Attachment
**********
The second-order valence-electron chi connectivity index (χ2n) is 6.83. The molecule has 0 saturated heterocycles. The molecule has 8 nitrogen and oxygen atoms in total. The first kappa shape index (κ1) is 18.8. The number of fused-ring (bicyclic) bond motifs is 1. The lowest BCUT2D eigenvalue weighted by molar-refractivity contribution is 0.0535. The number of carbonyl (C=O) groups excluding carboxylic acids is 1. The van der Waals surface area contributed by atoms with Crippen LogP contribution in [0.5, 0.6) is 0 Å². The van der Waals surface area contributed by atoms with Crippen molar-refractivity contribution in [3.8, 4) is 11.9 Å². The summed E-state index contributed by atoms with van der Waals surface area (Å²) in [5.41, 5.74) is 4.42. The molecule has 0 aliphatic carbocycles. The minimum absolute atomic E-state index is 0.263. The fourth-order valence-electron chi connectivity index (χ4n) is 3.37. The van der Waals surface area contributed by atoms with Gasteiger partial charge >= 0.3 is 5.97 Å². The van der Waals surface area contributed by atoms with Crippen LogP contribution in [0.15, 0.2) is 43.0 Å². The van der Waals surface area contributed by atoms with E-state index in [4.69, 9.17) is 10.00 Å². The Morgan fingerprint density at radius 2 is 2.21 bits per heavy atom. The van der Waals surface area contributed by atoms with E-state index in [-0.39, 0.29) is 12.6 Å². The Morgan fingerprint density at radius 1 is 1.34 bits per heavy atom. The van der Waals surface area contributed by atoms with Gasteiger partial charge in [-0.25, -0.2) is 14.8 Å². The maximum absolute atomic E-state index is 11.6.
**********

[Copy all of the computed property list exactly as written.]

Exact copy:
The second-order valence-electron chi connectivity index (χ2n) is 6.83. The molecule has 0 saturated heterocycles. The molecule has 8 nitrogen and oxygen atoms in total. The first kappa shape index (κ1) is 18.8. The number of fused-ring (bicyclic) bond motifs is 1. The lowest BCUT2D eigenvalue weighted by molar-refractivity contribution is 0.0535. The number of carbonyl (C=O) groups excluding carboxylic acids is 1. The van der Waals surface area contributed by atoms with Crippen LogP contribution in [0.5, 0.6) is 0 Å². The van der Waals surface area contributed by atoms with Crippen molar-refractivity contribution in [3.8, 4) is 11.9 Å². The summed E-state index contributed by atoms with van der Waals surface area (Å²) in [5.41, 5.74) is 4.42. The molecule has 0 aliphatic carbocycles. The minimum absolute atomic E-state index is 0.263. The fourth-order valence-electron chi connectivity index (χ4n) is 3.37. The van der Waals surface area contributed by atoms with Gasteiger partial charge >= 0.3 is 5.97 Å². The van der Waals surface area contributed by atoms with Crippen LogP contribution in [0.15, 0.2) is 43.0 Å². The van der Waals surface area contributed by atoms with E-state index in [4.69, 9.17) is 10.00 Å². The Morgan fingerprint density at radius 2 is 2.21 bits per heavy atom. The van der Waals surface area contributed by atoms with E-state index in [-0.39, 0.29) is 12.6 Å². The Morgan fingerprint density at radius 1 is 1.34 bits per heavy atom. The van der Waals surface area contributed by atoms with Gasteiger partial charge in [-0.25, -0.2) is 14.8 Å². The maximum absolute atomic E-state index is 11.6.